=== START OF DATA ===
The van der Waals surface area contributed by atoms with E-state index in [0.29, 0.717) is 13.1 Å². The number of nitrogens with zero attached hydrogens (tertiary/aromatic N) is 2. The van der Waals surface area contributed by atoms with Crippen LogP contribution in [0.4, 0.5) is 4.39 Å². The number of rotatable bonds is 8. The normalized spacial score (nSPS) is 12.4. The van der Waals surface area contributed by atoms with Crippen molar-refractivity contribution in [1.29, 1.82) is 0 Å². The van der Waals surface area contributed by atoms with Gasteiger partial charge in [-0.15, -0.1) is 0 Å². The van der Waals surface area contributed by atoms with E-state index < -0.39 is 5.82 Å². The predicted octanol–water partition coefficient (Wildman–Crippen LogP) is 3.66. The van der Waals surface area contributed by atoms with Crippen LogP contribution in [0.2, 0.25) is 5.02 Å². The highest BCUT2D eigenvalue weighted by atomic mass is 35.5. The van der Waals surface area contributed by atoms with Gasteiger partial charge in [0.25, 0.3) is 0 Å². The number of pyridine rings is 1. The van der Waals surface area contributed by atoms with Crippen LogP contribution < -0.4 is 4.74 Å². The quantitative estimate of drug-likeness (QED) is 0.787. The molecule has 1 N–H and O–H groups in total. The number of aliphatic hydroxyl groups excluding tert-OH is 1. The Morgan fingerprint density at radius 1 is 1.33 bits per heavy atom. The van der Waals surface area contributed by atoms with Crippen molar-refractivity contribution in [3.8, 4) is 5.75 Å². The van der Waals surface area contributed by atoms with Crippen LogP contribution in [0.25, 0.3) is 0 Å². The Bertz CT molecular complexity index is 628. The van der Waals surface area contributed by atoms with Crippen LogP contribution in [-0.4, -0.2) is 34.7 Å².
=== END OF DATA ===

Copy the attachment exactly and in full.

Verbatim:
The van der Waals surface area contributed by atoms with E-state index in [0.29, 0.717) is 13.1 Å². The number of nitrogens with zero attached hydrogens (tertiary/aromatic N) is 2. The van der Waals surface area contributed by atoms with Crippen LogP contribution in [0.4, 0.5) is 4.39 Å². The number of rotatable bonds is 8. The normalized spacial score (nSPS) is 12.4. The van der Waals surface area contributed by atoms with Crippen molar-refractivity contribution in [1.29, 1.82) is 0 Å². The van der Waals surface area contributed by atoms with Gasteiger partial charge in [-0.15, -0.1) is 0 Å². The van der Waals surface area contributed by atoms with E-state index < -0.39 is 5.82 Å². The predicted octanol–water partition coefficient (Wildman–Crippen LogP) is 3.66. The van der Waals surface area contributed by atoms with Crippen LogP contribution in [0.2, 0.25) is 5.02 Å². The highest BCUT2D eigenvalue weighted by atomic mass is 35.5. The van der Waals surface area contributed by atoms with Gasteiger partial charge in [0.25, 0.3) is 0 Å². The number of pyridine rings is 1. The van der Waals surface area contributed by atoms with Crippen LogP contribution < -0.4 is 4.74 Å². The quantitative estimate of drug-likeness (QED) is 0.787. The molecule has 1 N–H and O–H groups in total. The number of aliphatic hydroxyl groups excluding tert-OH is 1. The Morgan fingerprint density at radius 1 is 1.33 bits per heavy atom. The van der Waals surface area contributed by atoms with Crippen molar-refractivity contribution in [3.8, 4) is 5.75 Å². The van der Waals surface area contributed by atoms with Crippen LogP contribution in [0.25, 0.3) is 0 Å². The Bertz CT molecular complexity index is 628. The van der Waals surface area contributed by atoms with Crippen LogP contribution in [-0.4, -0.2) is 34.7 Å².